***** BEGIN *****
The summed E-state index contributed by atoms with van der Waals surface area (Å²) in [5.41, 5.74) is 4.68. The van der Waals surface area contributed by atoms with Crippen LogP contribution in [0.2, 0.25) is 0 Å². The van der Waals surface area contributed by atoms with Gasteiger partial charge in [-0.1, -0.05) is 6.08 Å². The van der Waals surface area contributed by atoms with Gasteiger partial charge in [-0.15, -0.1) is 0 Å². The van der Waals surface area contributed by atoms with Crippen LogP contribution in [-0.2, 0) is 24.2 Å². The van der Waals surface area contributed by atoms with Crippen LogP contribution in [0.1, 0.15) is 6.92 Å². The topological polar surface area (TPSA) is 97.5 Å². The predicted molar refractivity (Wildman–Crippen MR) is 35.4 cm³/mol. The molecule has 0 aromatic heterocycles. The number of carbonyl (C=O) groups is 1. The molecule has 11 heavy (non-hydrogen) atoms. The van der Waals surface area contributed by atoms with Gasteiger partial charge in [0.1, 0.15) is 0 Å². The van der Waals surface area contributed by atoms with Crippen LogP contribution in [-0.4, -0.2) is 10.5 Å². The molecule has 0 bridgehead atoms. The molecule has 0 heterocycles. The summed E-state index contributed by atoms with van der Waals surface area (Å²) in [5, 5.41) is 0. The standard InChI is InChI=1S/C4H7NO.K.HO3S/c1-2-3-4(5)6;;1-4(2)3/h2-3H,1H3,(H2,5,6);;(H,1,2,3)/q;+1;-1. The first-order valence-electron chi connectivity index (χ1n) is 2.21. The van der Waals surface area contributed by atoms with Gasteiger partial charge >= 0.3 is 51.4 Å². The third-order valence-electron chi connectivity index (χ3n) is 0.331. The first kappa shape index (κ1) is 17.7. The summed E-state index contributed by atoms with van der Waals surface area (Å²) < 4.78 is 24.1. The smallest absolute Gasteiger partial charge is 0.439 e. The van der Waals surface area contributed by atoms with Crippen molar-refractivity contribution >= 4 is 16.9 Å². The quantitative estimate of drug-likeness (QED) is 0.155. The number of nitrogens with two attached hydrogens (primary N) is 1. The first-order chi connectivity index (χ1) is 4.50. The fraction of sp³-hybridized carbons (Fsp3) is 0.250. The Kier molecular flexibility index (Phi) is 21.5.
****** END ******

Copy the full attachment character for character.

The summed E-state index contributed by atoms with van der Waals surface area (Å²) in [5.41, 5.74) is 4.68. The van der Waals surface area contributed by atoms with Crippen LogP contribution in [0.2, 0.25) is 0 Å². The van der Waals surface area contributed by atoms with Gasteiger partial charge in [-0.1, -0.05) is 6.08 Å². The van der Waals surface area contributed by atoms with Gasteiger partial charge in [-0.15, -0.1) is 0 Å². The van der Waals surface area contributed by atoms with Crippen LogP contribution in [-0.2, 0) is 24.2 Å². The van der Waals surface area contributed by atoms with Crippen LogP contribution in [0.1, 0.15) is 6.92 Å². The topological polar surface area (TPSA) is 97.5 Å². The predicted molar refractivity (Wildman–Crippen MR) is 35.4 cm³/mol. The molecule has 0 aromatic heterocycles. The number of carbonyl (C=O) groups is 1. The molecule has 11 heavy (non-hydrogen) atoms. The van der Waals surface area contributed by atoms with Gasteiger partial charge in [0.1, 0.15) is 0 Å². The van der Waals surface area contributed by atoms with Crippen LogP contribution in [-0.4, -0.2) is 10.5 Å². The molecule has 0 bridgehead atoms. The molecule has 0 heterocycles. The summed E-state index contributed by atoms with van der Waals surface area (Å²) in [5, 5.41) is 0. The standard InChI is InChI=1S/C4H7NO.K.HO3S/c1-2-3-4(5)6;;1-4(2)3/h2-3H,1H3,(H2,5,6);;(H,1,2,3)/q;+1;-1. The first-order valence-electron chi connectivity index (χ1n) is 2.21. The van der Waals surface area contributed by atoms with Gasteiger partial charge >= 0.3 is 51.4 Å². The third-order valence-electron chi connectivity index (χ3n) is 0.331. The first kappa shape index (κ1) is 17.7. The summed E-state index contributed by atoms with van der Waals surface area (Å²) < 4.78 is 24.1. The smallest absolute Gasteiger partial charge is 0.439 e. The van der Waals surface area contributed by atoms with Crippen molar-refractivity contribution >= 4 is 16.9 Å². The quantitative estimate of drug-likeness (QED) is 0.155. The number of nitrogens with two attached hydrogens (primary N) is 1. The first-order chi connectivity index (χ1) is 4.50. The fraction of sp³-hybridized carbons (Fsp3) is 0.250. The Kier molecular flexibility index (Phi) is 21.5.